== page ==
BREAKING NEWS

BREAKING NEWS

Ripley Central unable to outpace social media for incident alerts

RIPLEY — “Parents need to realize that we will never be able to notify them of an incident before it hits social media,” Ripley Central School District Board of Education President Robert Bentley stated at the board’s regular meeting in December.

Bentley’s comment was precipitated by an incident involving a school bus which took place a week before the board meeting. The bus attempted to go around a car parked illegally on Maple Avenue and got stuck when its left rear wheel left the street and sank in soft earth causing the bus to tilt.

District Superintendent Dr. Lauren Ormsby told board members the school followed existing protocols and dispatched another bus to the scene. Once the health of the students was assessed and there appeared to be no injuries, the students were sent on to Chautauqua Lake school, she said.

Ripley clerk Lori Koslowski made a list of the students who were on the bus. The district contacted Chautauqua Lake about the incident and said the students would need to be checked out by the two school nurses there, Ormsby said. However, once the students arrived at the school, they went straight to class. The nurse had to pull student schedules and call them down one at a time, she said.

Because of this Ripley did not have immediate information regarding the status of each student, Ormsby said. Meanwhile, the incident had been posted on Facebook and many students had already contacted their parents.

This caused many parents to be upset at Ripley’s handling of the situation because they had not received a call, Ormsby said.

Ormsby noted, “Social media gets everything out there within one minute,” and they can’t possible contact parents that quickly. “We are always going to take care of the kids before calling the parents,” Ormsby said. “I cannot beat social media. It’s too fast.”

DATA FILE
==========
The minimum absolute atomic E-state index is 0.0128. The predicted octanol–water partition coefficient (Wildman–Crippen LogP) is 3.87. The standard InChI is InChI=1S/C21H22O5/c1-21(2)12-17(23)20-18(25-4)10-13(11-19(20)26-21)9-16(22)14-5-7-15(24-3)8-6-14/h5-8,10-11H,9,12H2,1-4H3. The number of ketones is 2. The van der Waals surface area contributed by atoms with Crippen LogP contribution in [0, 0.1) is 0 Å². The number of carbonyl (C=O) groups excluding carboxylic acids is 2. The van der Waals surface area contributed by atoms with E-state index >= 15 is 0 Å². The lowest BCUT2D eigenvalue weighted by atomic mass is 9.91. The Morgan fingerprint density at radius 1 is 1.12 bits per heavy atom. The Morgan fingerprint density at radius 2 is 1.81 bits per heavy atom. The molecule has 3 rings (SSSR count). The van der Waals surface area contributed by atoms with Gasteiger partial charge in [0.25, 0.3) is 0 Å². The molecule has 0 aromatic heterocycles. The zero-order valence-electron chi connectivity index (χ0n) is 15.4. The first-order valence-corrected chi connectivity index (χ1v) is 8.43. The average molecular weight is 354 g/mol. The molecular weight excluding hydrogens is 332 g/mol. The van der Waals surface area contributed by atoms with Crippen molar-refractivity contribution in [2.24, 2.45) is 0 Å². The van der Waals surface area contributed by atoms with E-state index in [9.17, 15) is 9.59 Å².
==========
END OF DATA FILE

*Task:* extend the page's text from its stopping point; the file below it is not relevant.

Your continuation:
Ripley parent Nicole Gollhardt told board members that she knew the incident was not classified as an accident, but her daughter, who was on the bus, made her aware of it immediately. She said the thing that really made her angry was the fact that the students did not get examined by an R.N. immediately upon arrival at Chautauqua Lake Central School.

Gollhardt said she was upset because some of the kids just said “We’re going to class, we’re not going to the nurse.” She said by 9:30 or 9:40, most of the kids had not seen a nurse.

Board member Michael Boll suggested that “Kids on the bus need to be informed that they need to go directly to the nurse. They should be told ‘the nurse has to clear you before you can go to class.'”

Ormsby noted that the incident had the beneficial effect of changing the protocols. The district and Chautauqua Lake reviewed their response and made changes in their procedure because of the incident. “We took our bus protocols and we fused them together so we have a consistent practice,” she said.

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